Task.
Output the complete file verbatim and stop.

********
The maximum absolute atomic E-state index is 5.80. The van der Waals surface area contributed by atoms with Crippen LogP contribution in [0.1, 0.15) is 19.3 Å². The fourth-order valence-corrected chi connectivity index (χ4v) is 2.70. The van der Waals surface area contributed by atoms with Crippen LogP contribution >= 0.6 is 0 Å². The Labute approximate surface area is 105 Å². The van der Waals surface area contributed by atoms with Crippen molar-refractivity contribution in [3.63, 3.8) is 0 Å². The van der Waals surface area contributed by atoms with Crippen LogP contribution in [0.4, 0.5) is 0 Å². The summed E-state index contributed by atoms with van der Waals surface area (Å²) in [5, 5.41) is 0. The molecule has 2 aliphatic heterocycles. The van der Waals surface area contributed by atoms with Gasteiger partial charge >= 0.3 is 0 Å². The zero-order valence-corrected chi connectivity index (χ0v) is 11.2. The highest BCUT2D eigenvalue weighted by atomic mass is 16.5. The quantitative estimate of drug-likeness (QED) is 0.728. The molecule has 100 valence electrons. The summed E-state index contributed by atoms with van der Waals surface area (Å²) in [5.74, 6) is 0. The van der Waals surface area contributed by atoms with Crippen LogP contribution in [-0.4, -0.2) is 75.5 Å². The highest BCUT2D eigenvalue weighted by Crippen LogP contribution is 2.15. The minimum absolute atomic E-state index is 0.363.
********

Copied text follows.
The maximum absolute atomic E-state index is 5.80. The van der Waals surface area contributed by atoms with Crippen LogP contribution in [0.1, 0.15) is 19.3 Å². The fourth-order valence-corrected chi connectivity index (χ4v) is 2.70. The van der Waals surface area contributed by atoms with Crippen LogP contribution >= 0.6 is 0 Å². The Labute approximate surface area is 105 Å². The van der Waals surface area contributed by atoms with Crippen molar-refractivity contribution in [3.63, 3.8) is 0 Å². The van der Waals surface area contributed by atoms with Crippen LogP contribution in [0.4, 0.5) is 0 Å². The summed E-state index contributed by atoms with van der Waals surface area (Å²) in [5, 5.41) is 0. The molecule has 2 aliphatic heterocycles. The van der Waals surface area contributed by atoms with Gasteiger partial charge >= 0.3 is 0 Å². The zero-order valence-corrected chi connectivity index (χ0v) is 11.2. The highest BCUT2D eigenvalue weighted by atomic mass is 16.5. The quantitative estimate of drug-likeness (QED) is 0.728. The molecule has 100 valence electrons. The summed E-state index contributed by atoms with van der Waals surface area (Å²) in [5.74, 6) is 0. The van der Waals surface area contributed by atoms with Crippen LogP contribution in [-0.4, -0.2) is 75.5 Å². The highest BCUT2D eigenvalue weighted by Crippen LogP contribution is 2.15. The minimum absolute atomic E-state index is 0.363.